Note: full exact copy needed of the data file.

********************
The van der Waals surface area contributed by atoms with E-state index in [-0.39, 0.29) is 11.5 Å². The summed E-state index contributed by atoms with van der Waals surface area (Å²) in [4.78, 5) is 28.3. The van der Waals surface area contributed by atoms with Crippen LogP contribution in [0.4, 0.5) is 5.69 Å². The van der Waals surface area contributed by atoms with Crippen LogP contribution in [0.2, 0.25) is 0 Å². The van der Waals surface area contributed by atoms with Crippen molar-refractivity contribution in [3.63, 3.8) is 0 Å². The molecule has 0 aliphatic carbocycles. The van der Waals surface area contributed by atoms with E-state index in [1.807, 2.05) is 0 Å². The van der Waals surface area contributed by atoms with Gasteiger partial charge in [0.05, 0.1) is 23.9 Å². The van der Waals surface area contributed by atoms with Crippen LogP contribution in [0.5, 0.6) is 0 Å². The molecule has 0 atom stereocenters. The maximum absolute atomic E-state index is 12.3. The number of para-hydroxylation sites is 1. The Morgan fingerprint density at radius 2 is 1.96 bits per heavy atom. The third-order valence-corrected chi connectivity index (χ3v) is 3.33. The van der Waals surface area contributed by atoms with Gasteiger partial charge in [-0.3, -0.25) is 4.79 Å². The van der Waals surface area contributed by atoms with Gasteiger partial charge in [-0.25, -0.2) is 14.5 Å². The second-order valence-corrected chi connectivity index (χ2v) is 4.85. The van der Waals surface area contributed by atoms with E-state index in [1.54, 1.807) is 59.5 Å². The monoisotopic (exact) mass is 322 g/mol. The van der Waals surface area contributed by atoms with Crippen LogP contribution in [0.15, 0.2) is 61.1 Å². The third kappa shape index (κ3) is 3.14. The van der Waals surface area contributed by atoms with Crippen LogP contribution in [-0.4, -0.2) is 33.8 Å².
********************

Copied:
The van der Waals surface area contributed by atoms with E-state index in [-0.39, 0.29) is 11.5 Å². The summed E-state index contributed by atoms with van der Waals surface area (Å²) in [4.78, 5) is 28.3. The van der Waals surface area contributed by atoms with Crippen LogP contribution in [0.4, 0.5) is 5.69 Å². The van der Waals surface area contributed by atoms with Crippen LogP contribution in [0.2, 0.25) is 0 Å². The van der Waals surface area contributed by atoms with Crippen molar-refractivity contribution in [3.63, 3.8) is 0 Å². The molecule has 0 aliphatic carbocycles. The van der Waals surface area contributed by atoms with E-state index in [1.807, 2.05) is 0 Å². The van der Waals surface area contributed by atoms with Gasteiger partial charge in [0.05, 0.1) is 23.9 Å². The van der Waals surface area contributed by atoms with Crippen LogP contribution in [0.5, 0.6) is 0 Å². The molecule has 0 atom stereocenters. The maximum absolute atomic E-state index is 12.3. The number of para-hydroxylation sites is 1. The Morgan fingerprint density at radius 2 is 1.96 bits per heavy atom. The third-order valence-corrected chi connectivity index (χ3v) is 3.33. The van der Waals surface area contributed by atoms with Gasteiger partial charge in [-0.3, -0.25) is 4.79 Å². The van der Waals surface area contributed by atoms with Gasteiger partial charge in [-0.25, -0.2) is 14.5 Å². The second-order valence-corrected chi connectivity index (χ2v) is 4.85. The van der Waals surface area contributed by atoms with E-state index in [1.54, 1.807) is 59.5 Å². The monoisotopic (exact) mass is 322 g/mol. The van der Waals surface area contributed by atoms with Crippen LogP contribution in [0.15, 0.2) is 61.1 Å². The third kappa shape index (κ3) is 3.14. The van der Waals surface area contributed by atoms with Crippen LogP contribution in [-0.4, -0.2) is 33.8 Å².